Sure, there’s been some bad days where my temper has gotten the better of me, or my patience ran out.

But I wouldn’t give up a single minute with my foster daughter.

And in just two days, she will be, officially and forever known as our daughter.

Sarabeth and I can’t possibly be more happy and proud of our little girl. Every day she surprises us with something new that’s she’s learned and cracks us up over something she does.

Our daughter has become the greatest little person I have even known.

July 22, her adoption day, cannot possibly come fast enough.

Now I need to stop writing about it because otherwise I can’t stop crying!

No, life isn’t perfect. There are many things we’d like to change, many more miles to cross to reach certain goals, and many struggles yet to overcome, but when it comes to our daughter, nothing can possibly give us more joy and satisfaction.

Keep updated on our Adoption Day by following my Facebook Page!

How We Got Engaged

slide12July 19, 2008, seven years ago today, lives were changed.

Plans were altered.

Questions were asked.

It was unlikely that Sarabeth and I would ever meet – me from California, she from Florida. The chances were slim at best.

We didn’t meet on either coast as one might think, but in the middle of God’s country, Colorado Springs where we met at school.

It took me maybe two weeks at most to ask her out. But like all good things, our everyday courtship ended and I had to go back home to California and she back to Florida. We dated each other from our prospective hometowns for a year and a half.

That’s eighteen months with over 3,000 miles between us.

It wasn’t easy. I hate talking on the phone to begin with, and at some point I gave up and dumped Sarabeth.

Worst mistake ever.

I don’t know how or why she ever accepted me back when I came to visit her on her birthday. But I’m glad she did.

I made many promises that I was going to propose to her, but every time, I found some excuse or another to put it off again and again.

I had moved up to Seattle to work at a camp early in 2008 (almost as northwest of the continental country as one can get, while Sarabeth was almost as southeast as one could get).

She came to visit me on July 18 and that night I told her I couldn’t propose to her yet. I needed to wait.

Again.

Maybe around Christmas.

To her, a snail could crawl from Florida to Washington quicker than I was going to propose.

I picked her up from her hotel the next morning to bring her to the camp I was working at to show her around campus. I was wearing a raggedy shirt that she had expressed disinterest in at some point in our relationship. After all, I had no reason to dress up.

The chapel was first on our tour. Before we reached it, one of my colleagues came out and said I had an important call to take. So I passed my girlfriend off to him and asked him to take her to the chapel and I’ll meet her there in a few minutes.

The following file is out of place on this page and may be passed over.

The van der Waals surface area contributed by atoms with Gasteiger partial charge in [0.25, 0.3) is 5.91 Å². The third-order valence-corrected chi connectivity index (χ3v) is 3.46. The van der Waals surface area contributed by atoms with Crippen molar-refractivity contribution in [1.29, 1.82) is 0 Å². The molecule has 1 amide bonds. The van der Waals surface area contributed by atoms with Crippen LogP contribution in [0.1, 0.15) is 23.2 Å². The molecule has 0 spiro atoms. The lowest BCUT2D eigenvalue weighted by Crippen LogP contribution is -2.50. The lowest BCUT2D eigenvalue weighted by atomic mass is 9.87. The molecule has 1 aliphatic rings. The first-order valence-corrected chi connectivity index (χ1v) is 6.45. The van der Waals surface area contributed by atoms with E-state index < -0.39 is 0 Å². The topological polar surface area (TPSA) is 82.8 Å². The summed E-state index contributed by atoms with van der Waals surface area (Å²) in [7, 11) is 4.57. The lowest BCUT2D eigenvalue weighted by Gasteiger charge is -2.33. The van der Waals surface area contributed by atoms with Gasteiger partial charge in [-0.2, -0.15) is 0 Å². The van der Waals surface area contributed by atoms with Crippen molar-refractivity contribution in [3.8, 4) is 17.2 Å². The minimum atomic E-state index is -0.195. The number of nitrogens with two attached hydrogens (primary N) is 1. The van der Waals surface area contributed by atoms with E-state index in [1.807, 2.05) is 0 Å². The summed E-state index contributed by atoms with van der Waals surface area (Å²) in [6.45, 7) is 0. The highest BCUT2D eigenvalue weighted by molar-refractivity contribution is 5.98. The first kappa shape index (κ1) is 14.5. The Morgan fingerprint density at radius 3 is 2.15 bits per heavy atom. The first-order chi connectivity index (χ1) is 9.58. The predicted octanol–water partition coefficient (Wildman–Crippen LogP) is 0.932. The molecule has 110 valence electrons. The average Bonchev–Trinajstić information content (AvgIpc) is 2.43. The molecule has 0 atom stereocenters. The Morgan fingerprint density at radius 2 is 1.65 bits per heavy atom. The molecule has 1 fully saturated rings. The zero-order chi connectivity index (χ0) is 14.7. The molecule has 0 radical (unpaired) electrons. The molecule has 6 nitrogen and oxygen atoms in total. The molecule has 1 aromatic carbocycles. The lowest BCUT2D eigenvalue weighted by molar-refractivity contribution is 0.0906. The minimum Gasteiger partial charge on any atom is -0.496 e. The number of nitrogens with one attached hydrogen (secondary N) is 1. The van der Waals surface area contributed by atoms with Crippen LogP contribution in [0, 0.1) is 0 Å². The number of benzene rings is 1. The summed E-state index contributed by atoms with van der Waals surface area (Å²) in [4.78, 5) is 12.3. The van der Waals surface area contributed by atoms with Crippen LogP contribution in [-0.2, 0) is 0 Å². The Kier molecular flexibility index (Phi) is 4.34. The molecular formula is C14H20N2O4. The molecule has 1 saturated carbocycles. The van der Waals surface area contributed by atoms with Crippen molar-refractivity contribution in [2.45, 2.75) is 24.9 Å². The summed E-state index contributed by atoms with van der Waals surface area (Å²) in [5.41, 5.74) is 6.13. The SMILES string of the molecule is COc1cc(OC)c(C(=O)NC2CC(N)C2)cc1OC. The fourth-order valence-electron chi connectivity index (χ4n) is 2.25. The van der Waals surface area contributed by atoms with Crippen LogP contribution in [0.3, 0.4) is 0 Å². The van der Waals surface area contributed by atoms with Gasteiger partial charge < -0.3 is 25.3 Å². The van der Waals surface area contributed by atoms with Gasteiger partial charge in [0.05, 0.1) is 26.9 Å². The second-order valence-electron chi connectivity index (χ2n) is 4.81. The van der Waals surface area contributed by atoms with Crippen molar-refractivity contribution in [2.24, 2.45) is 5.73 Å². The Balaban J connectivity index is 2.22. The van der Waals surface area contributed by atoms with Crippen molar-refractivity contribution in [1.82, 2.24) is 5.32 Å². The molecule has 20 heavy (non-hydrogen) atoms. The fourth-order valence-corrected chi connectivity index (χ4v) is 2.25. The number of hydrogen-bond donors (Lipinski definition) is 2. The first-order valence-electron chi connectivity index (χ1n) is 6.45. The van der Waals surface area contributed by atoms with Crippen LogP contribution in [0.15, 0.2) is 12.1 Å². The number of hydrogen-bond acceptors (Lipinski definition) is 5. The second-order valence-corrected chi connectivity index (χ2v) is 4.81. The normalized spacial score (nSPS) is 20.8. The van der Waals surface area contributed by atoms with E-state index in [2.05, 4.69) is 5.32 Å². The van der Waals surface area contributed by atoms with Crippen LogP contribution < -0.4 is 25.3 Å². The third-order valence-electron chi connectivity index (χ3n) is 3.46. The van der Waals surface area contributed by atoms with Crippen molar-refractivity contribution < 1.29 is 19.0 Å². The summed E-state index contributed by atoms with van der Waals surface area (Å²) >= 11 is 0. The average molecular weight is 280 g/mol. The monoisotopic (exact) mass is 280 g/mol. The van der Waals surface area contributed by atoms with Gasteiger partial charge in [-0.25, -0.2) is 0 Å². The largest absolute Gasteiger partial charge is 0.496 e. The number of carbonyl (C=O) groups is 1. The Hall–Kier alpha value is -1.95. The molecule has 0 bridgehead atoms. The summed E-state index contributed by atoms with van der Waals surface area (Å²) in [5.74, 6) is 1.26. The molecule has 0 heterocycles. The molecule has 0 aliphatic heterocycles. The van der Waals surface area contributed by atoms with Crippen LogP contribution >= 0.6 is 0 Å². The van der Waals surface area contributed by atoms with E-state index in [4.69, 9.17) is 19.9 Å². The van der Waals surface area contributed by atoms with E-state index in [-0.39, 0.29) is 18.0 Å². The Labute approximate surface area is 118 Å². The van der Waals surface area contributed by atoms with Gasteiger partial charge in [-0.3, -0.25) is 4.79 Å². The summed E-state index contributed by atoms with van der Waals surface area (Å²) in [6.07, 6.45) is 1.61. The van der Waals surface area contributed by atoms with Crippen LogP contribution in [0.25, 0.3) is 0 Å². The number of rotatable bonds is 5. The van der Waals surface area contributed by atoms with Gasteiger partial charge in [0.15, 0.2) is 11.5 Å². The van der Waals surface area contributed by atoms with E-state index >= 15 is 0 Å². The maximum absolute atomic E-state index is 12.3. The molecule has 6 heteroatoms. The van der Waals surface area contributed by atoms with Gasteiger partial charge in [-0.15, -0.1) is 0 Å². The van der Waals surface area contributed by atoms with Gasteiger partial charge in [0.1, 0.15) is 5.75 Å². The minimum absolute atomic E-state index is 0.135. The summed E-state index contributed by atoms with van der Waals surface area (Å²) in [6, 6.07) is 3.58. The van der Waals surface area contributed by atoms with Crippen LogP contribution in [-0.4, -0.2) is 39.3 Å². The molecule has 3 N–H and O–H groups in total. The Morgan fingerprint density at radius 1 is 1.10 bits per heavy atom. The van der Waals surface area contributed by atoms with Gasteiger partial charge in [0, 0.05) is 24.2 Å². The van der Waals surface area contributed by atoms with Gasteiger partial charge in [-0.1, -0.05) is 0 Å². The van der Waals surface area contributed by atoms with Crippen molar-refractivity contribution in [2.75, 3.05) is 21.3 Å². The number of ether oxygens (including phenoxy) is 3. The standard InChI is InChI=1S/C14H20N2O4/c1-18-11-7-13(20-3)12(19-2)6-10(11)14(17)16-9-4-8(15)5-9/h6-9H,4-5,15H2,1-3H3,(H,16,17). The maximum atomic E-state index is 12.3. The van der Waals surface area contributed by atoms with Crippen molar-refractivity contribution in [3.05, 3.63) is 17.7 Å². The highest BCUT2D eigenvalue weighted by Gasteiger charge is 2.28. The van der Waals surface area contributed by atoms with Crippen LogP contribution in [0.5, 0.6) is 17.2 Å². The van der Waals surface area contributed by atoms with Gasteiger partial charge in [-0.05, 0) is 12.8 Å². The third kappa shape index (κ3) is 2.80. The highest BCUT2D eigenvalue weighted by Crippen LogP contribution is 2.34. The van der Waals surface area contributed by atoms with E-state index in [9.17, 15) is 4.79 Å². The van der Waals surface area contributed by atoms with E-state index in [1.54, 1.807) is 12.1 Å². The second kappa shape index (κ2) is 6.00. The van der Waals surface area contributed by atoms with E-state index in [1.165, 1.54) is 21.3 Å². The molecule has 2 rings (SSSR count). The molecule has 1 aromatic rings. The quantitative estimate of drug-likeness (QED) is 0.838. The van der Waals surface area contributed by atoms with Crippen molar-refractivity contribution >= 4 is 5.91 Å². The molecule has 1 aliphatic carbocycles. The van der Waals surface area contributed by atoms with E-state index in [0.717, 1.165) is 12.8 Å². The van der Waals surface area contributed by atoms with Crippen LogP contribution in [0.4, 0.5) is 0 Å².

I ran to the offices not to take a call, but to shed my raggedy shirt, and put on a nice button down I had purchased and checked for the trillionth time that the box was still in the breast pocket. I removed it and clamped it tightly in my sweaty hand.

While this was happening, my colleague led her to the chapel where she found a video of me projected onto the big screen talking about how much I love her and how glad I was that she was there. Then video ended with me saying, “Now, I have just one question to ask you…”

And right below the screen I walked in through the door with the ring in my hand while John Mclaughlin’s “So Close filled the chapel through the speakers.

I asked the question. She said yes.

We sat on the steps and talked and laughed and made plans for the rest of our lives.

“I have just one more surprise for you,” I said.

I then led her down to the camp’s lakeside as the morning sun danced in its reflection, and there on the sand was a table set up with flowers, two chairs, and a couple of servers (the camp cooks) ready to take our breakfast order.

Our own private breakfast on the lake.

And lots of pancakes – she loves pancakes.

But I knew our engagement anniversary would be celebrated for years to come, and I wanted to set a tradition. So later I took her to our favorite restaurant, Cheesecake Factory in downtown Seattle. It was a good choice because so far there has been a Cheesecake Factory in every state we’ve lived in.

Well, this year, Cheesecake Factory is being postponed until Wednesday the 22nd. We’re taking our daughter to celebrate her adoption day and our foster son.

Traditions are meant to be tweaked.

As long as they’re still shared with the ones you love.

Adoption Week is here!! Follow my Facebook Page for updates!

The Grisham Challenge Book 1: A Time to Kill